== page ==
Besides his masterpiece, In this Age of Plenty(a 400-page book, available from our office for $20.00, postage included), Louis Even wrote also two 32-page brochures ($3.00 each, postage included.)
The first brochure, What Do We Mean By Real Social Credit, contains a very good summary of the Social Credit principles (A Primer of Social Credit), and replies to the more widespread objections to this doctrine. It explains that we are not dealing here with a political party, but with principles that can be applied by any political party in office, and that there is no need for a so-called "Social Credit Party" in power to have them implemented.
The second brochure, A Sound and Effective Financial System, is for those who have already some notion of Social Credit, but want to know more about its practicability and technical aspects. It explains Douglas's three basic propositions for a sound financial system, and how they could be implemented: how to achieve a constant equilibrium between prices and purchasing power, how to finance private and public production, the financing of distribution through the social dividend to all, and finally, what would become of taxes in a Social Credit financial system.
We begin, with this issue of "Michael", the reproduction of this second brochure with the first part that presents the three propositions of Douglas. The other parts will be published in future issues of "Michael". We are certain that you will enjoy Mr. Even's style, in question and answer form, which makes it so easy to understand financial notions that could otherwise be very difficult to grasp:
by Louis Even
The sound and effective financial system which we will discuss in this small volume is the financial system generally known under the name of Social Credit, not applied yet anywhere, but of which the principles were established by the Scottish engineer and economist C. H. Douglas, published by him for the first time in 1918, propagated since through a whole school in a great many countries.
Douglas expressed propositions which, once put into practice, would conclusively eliminate all financial problems where there is no physical problem of production nor of distribution. His system gives finance a role of service, and no more one of command, in the country's economy.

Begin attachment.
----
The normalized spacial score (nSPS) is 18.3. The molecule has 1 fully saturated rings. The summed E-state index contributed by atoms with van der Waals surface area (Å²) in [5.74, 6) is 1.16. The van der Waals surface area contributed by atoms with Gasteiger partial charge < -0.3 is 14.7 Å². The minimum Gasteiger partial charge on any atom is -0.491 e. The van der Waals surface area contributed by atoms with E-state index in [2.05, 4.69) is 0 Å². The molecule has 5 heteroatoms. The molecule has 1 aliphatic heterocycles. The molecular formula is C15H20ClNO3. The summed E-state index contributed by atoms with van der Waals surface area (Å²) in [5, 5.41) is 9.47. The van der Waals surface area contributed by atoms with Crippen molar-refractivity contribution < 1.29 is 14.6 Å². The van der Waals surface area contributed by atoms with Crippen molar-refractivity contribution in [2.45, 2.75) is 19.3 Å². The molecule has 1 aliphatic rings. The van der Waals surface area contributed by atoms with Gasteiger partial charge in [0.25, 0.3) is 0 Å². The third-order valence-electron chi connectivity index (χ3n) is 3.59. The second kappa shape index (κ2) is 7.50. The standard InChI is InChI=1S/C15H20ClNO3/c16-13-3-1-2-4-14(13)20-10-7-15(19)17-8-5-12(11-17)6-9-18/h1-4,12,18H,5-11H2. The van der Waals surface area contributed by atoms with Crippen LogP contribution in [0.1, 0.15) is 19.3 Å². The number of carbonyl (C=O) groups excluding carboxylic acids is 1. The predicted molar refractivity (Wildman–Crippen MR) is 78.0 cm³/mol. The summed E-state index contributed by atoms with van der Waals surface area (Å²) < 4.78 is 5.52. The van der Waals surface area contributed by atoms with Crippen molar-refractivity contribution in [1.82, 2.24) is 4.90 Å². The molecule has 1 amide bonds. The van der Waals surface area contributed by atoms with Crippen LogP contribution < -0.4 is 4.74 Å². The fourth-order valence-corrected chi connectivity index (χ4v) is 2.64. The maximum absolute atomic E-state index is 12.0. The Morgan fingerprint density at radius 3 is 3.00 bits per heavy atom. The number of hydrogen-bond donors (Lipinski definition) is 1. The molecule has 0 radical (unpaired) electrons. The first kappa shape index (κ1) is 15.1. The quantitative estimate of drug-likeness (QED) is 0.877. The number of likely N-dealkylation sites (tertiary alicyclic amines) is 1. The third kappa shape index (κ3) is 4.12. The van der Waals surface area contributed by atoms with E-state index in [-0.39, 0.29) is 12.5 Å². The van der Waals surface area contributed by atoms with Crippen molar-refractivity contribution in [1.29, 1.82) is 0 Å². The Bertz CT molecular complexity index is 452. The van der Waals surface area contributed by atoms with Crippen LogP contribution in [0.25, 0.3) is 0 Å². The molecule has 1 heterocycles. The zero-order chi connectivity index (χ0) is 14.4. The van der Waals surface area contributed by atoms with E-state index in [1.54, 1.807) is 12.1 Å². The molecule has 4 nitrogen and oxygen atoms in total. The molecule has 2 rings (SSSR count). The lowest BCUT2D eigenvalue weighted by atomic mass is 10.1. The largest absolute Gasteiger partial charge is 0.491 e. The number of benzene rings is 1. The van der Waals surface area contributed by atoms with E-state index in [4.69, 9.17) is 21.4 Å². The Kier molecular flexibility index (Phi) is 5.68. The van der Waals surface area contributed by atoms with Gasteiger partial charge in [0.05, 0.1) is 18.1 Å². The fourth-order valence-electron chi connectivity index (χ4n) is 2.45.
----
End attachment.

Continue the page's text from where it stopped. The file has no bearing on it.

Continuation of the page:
Douglas drew up his propositions with precision, but without entering into the methods of their implementation. Besides, he pointed out that these methods can be various, according to the different places, established customs, etc., and modifiable according to the results from experience, but without straying from the principles.
"Michael" and "Vers Demain", the Social Credit journals, and the other writings from the same source, have refrained generally from entering into the domain of the possible methods of establishing a financial system in keeping with Douglas's principles.
We think that our role is, above all, to show what men must get from their economic activities. Also, the why; the reasons why they are entitled to these results.
As for the how, how to put Douglas's propositions into application to achieve these results, in our opinion, it is rather a matter for experts. Experts, not ministers nor governments; the role of the latter being rather to dictate what to do to the experts, letting them decide the how.
It is with this knowledge in mind that Douglas, addressing one day a meeting of Social Crediters, said that, according to him, it is the bankers who will establish the Social Credit financial system - of course when they will receive the orders to do so.
On another occasion, he suggested that, in order to get out of the financial rut into which individuals and governments were groaning during the 30's, the Government ought to assemble a few of the country's leading bankers, lock them up and keep them locked up, until they found a remedy to the evils which afflicted the world. (This remedy, they would have found it quickly!)
However, in the present work, we are getting a little into the how. How one could implement Douglas's propositions. How to establish a constant equilibrium between prices and the purchasing power in the public's hands. How one could finance any new production, not with savings, but with new credits.
Our goal is simply to show the possibility of the implementation of Douglas's propositions, not to present this way as the only possible one. The methods set out here are, therefore, neither dogmatic nor exclusive. But we advocate what seems to us to be more practical, less disconcerting, generously making use of the existing financial mechanisms, while purging them radically of the fundamental financial defect which diverts them from the real end of the economy: the service of human needs.